MR PRICE: We certainly think it’s a step in the direction of Serbia’s sovereignty, its territorial integrity. These are sovereign decisions on the part of the Serbian Government, but took note of the president’s remarks, and it is his sovereign decision. But we’ve made the point around the world, including in that region, that it can’t be business as usual with Russia and that countries need to continue to speak clearly and to act in support of our Ukrainian partners.


QUESTION: Just one short follow-up on Austin Tice. To this department’s knowledge, the statement released by Syria today, is this the first time the Assad regime has publicly said anything about Austin Tice given that it’s been 10 years? And I have one on Afghanistan.

MR PRICE: It has been 10 years, so I would be hesitant to speak categorically about the arc of those 10 years and precisely what the Syrian regime has or has not said over the course of those 10 years. What I can say is that in our private discussions over the course – going back now years – the Syrian regime has never acknowledged holding Austin Tice. Whether this is the first time that they have made that point publicly, I couldn’t say.

QUESTION: Okay, thank you. And then in Afghanistan an aid worker, Zemari Ahmadi, along with family members of his and colleagues were killed in the final U.S. airstrike before American troops withdrew in late August last year. Is the State Department still working to get other members of his family as well as aid worker colleagues out of Afghanistan? We’ve been told that there are 32 family members and colleagues who are still in Afghanistan.

MR PRICE: My understanding is that the Department of Defense have spoken to this, as they’ve noted that – the Department of Defense in coordination with other U.S. Government departments and agencies, and that includes the Department of State – but the Department of Defense continues to take steps to respond to the August 29th, 2021 airstrike in Kabul, Afghanistan, to protect the privacy of the family members, as well as to help protect their safety and security. The Department of Defense has noted that they’re not able to provide additional details at this time.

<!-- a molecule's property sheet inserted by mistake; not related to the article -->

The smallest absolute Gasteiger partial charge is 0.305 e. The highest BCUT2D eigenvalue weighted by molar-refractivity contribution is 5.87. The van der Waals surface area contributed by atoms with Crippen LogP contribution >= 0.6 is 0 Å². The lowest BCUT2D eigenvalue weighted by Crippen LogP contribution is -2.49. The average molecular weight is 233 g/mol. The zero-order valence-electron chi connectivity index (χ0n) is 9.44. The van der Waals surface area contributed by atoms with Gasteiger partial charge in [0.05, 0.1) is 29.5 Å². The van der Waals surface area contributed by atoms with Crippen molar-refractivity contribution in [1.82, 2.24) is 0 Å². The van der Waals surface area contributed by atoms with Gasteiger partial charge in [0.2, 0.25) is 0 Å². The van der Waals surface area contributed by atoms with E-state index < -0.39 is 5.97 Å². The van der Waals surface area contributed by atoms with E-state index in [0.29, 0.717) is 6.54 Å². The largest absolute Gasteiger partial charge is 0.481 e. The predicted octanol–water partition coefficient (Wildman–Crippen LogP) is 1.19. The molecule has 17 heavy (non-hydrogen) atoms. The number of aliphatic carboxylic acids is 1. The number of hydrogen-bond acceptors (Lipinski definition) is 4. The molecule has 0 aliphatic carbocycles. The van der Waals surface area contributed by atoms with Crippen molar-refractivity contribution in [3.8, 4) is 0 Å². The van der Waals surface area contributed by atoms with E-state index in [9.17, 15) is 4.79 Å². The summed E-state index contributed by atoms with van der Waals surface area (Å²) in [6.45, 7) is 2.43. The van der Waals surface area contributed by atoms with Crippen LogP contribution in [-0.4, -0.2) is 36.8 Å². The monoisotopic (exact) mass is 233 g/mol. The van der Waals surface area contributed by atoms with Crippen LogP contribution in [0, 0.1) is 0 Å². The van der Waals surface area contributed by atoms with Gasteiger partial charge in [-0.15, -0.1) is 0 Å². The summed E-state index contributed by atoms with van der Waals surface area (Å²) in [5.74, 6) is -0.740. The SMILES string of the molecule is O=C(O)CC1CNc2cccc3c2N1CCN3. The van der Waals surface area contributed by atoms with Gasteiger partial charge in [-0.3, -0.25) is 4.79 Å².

Yes, Shannon.

QUESTION: Also on Afghanistan – and I know you might not be able to say much here, but I want to ask about a Special Immigrant Visa applicant, Zainullah Zaki. He worked as a translator for years for U.S. forces in Afghanistan and last summer, when he and his family were desperate to escape, Secretary Blinken testified that he was aware of the case and that Afghan allies would be protected. Now, Zaki was ultimately able to escape Afghanistan. He’s in the U.S., but his visa application has been denied multiple times. I was wondering if you could tell me why and if Secretary Blinken has followed up at all?

MR PRICE: What I can tell you – well, a couple things. Of course, individual visa records are confidential so its impossible for me to speak to individual cases from the podium. But I can tell you that over the course of what we call Operation Allies Welcome, more than 75,000 Afghans have departed Afghanistan and have made their way to the United States where they’ve been, with the help of our resettlement partners across the country, resettled into their new communities to start their new lives here in the United States. Before any single one of those Afghans was able to reach the United States, however, they underwent rigorous vetting by our interagency partners. So everyone here has been resettled with appropriate status and through appropriate procedures, but again, it’s just not something I can speak to the specifics of any individual case.

Yes, Alex.

QUESTION: Thank you so much. On Armenia-Azerbaijan – different region. The Secretary was involved in, well, very active Karabakh diplomacy while he was traveling. And I also remember a couple weeks ago behind this podium, you mentioned – you were talking about historic opportunities. I’m just wondering what was driving your optimism back then because it was followed by ceasefire violations and we just got (inaudible). And how much of your optimism is still there given the recent developments in the region?

MR PRICE: Well, we are still working to do what we can to facilitate what we hope to see, and that is a comprehensive long-term peace between Armenia and Azerbaijan. You know that Secretary Blinken recently had an opportunity to engage with the leaders of these countries. We did so, registering our deep concern about the recent fighting in and around Nagorno-Karabakh, including the casualties and the loss of life that had resulted from that. We urged immediate steps to reduce tensions and to avoid further escalations between the parties. And the recent increase in tensions underscores, we believe, the need for a negotiated, comprehensive, and sustainable settlement of all remaining issues related to or resulting from the Nagorno-Karabakh conflict. So while we’ve seen an intensification of tensions resulting in some violence, we are going to remain committed to working with the parties. We will continue to do so bilaterally, but also with likeminded partners in the EU and through our role as an OSCE Minsk co-chair to help the countries find that long-term comprehensive peace.